Few things are as scary as being told, “You have cancer.” The good news is you can take steps to reduce your chances of ever dealing with the big C. Lessening your risk of developing cancer lies in living a healthy lifestyle—especially sticking with a health-promoting diet.
Certain nutrients and foods have been shown to boost immunity, reduce systemic inflammation and otherwise lessen your risk of hearing bad news after a checkup. In addition to proper nutrition, recommendations from the World Cancer Research Fund (wcrf.org) and the American Institute for Cancer Research (aicr.org) for reducing cancer risk include being active 30 minutes every day and staying within a healthy body weight.
Here’s what the latest studies and experts suggest to keep the body’s cancer defense systems in prime working order.
Eat plants. It’s the first item on our list for a good reason: Eating a plant-based diet rich in fruits, vegetables, legumes, grains, nuts and seeds goes a long way toward reducing your cancer risk. According to a 2013 study in JAMA Internal Medicine that followed, over 12 years, the habits of Seventh-Day Adventists—35% of whom are vegetarian versus 4% of the general population—people who eat plant-based diets live longer and have fewer cancer occurrences. They also develop less heart disease and weigh less.
“It’s most important to eat a whole food, plant-based diet and avoid animal protein,” says Maggie DiNome, MD, director of the Margie Petersen Breast Center at the John Wayne Cancer Institute, Providence Saint John’s Health Center in Santa Monica, California, who became a vegan five years ago.
Evidence shows a 15% to 20% increased risk of cancers of the colon and/or rectum for every 100 grams of red meat or 50 grams of processed meat (such as cold cuts) eaten per day, according to the American Cancer Society’s 2010 Nutrition Physical Activity Guidelines Advisory Committee. Cancer risks are higher for processed meats—the AICR says possible mechanisms may include the smoking process and additives such as nitrites—but experts suggest limiting or eliminating both types to best reduce risk.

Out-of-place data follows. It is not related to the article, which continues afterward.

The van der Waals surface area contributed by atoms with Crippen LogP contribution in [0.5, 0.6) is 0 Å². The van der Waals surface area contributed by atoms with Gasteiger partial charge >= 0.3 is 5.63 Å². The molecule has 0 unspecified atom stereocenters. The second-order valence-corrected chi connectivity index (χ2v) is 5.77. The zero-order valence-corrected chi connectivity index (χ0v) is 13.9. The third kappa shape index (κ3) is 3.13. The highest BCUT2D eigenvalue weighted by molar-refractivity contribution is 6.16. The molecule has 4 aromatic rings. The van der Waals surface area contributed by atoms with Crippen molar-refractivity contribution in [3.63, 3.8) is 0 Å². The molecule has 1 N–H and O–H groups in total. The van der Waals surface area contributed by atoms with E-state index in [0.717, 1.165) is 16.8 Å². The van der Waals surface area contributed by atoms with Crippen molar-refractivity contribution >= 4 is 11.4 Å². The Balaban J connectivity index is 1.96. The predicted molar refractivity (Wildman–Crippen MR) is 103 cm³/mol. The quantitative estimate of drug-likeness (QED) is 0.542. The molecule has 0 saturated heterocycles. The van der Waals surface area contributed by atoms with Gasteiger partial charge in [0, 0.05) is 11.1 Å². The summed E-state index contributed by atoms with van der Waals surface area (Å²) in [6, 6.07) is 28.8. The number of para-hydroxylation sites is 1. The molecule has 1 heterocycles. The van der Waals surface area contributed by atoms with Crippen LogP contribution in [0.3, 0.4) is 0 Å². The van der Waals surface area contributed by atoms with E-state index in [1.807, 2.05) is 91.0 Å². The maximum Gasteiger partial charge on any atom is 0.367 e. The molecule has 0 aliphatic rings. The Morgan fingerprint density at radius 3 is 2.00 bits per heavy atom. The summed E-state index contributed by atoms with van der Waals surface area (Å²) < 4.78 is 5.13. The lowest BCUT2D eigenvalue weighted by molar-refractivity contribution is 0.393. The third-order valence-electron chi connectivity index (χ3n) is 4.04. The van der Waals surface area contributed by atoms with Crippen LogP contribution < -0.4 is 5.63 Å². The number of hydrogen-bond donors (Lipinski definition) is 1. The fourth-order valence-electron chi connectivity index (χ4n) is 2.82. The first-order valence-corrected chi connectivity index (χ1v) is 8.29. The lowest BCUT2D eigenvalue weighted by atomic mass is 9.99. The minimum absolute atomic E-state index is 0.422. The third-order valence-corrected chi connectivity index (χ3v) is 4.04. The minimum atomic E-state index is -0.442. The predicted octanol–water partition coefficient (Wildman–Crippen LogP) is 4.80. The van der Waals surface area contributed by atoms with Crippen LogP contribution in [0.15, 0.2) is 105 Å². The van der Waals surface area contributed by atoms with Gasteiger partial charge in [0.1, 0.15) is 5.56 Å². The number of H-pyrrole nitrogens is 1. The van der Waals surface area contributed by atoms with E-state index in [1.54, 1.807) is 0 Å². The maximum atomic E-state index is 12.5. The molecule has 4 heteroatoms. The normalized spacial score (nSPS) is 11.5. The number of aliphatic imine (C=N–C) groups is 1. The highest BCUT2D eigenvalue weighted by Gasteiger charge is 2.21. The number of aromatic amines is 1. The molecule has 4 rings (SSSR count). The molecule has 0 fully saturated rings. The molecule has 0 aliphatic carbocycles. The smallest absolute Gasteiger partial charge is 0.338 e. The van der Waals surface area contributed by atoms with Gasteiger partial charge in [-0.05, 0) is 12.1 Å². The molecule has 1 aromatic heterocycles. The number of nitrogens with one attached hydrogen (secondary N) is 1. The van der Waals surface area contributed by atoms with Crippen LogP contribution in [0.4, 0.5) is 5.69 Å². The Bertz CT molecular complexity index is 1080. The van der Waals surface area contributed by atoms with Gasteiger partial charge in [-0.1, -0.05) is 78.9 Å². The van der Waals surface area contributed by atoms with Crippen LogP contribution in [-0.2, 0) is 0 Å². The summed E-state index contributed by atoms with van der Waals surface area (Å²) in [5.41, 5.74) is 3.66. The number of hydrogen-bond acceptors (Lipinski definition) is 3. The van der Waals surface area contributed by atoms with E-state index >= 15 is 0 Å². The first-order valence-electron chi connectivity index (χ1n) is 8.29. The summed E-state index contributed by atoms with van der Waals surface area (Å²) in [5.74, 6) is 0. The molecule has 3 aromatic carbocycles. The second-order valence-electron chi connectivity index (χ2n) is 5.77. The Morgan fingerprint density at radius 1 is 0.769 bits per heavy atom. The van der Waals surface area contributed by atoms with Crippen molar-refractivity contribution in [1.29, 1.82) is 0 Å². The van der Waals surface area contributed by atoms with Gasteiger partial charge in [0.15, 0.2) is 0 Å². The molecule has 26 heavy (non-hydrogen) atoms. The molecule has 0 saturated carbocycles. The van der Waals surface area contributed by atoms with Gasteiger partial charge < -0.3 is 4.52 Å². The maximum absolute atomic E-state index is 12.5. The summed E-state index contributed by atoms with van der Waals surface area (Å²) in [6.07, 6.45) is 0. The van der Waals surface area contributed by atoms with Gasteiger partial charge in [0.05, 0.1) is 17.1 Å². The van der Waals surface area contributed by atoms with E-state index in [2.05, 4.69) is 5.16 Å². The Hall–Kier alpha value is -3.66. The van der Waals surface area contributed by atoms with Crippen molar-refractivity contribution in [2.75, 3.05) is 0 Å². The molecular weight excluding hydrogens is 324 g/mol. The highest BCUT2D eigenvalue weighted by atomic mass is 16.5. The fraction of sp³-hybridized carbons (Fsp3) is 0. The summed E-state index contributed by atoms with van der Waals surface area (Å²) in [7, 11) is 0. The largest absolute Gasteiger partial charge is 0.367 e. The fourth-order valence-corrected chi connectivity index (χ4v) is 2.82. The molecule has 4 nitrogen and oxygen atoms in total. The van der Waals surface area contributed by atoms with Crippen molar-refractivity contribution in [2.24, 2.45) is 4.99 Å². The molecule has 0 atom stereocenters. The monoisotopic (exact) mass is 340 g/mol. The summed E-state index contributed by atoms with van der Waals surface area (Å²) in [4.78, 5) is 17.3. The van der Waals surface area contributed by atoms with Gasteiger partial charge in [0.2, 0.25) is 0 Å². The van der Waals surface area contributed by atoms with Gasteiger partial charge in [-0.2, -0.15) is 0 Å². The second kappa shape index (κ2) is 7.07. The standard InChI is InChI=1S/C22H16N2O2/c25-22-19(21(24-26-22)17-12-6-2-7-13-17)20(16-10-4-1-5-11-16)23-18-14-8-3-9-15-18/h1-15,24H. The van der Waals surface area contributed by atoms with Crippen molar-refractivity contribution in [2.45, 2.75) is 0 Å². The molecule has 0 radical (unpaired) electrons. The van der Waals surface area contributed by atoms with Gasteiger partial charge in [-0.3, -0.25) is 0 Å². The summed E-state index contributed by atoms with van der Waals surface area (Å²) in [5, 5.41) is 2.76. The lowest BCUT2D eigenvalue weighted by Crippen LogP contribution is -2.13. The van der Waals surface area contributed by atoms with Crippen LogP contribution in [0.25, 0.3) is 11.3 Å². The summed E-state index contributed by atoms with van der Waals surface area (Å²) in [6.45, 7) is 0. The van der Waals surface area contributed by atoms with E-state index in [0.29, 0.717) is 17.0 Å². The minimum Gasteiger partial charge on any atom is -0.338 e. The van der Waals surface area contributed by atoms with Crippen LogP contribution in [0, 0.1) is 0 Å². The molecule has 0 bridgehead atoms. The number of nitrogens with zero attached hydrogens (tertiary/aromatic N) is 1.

If it’s too difficult to eat vegan all of the time, try to limit the animal portion of your diet to 10% or less and you’ll get the most cancer-reduction benefits. DiNome says, “We’re not sure why, but something about animal-source protein stimulates tumor growth that we don’t see from plant-based protein.”
If you’re eliminating animal protein you’ll need to get your protein from other sources. “Don’t try to make the change all at once,” DiNome advises. “Start out with one day a week or a weekend without eating any animal foods. If you’re concerned about protein requirements, consider that other countries have significantly lower percentages of their calories from protein and they don’t have as much heart disease and diabetes as we do.” Instead of meat, substitute vegetarian protein sources such as lentils, beans and nuts, as well as tofu and other soyfoods, including edamame (immature soybeans in the pod). Many seeds, including hemp and chia, also supply protein.
DiNome recommends getting 10% to 15% of your calories from protein. For example, if your diet consists of 2,000 calories, 200 of those calories should be from protein, or about 50 grams (a gram of protein equals 4 calories). Or simply limit animal protein to one out of every 10 meals.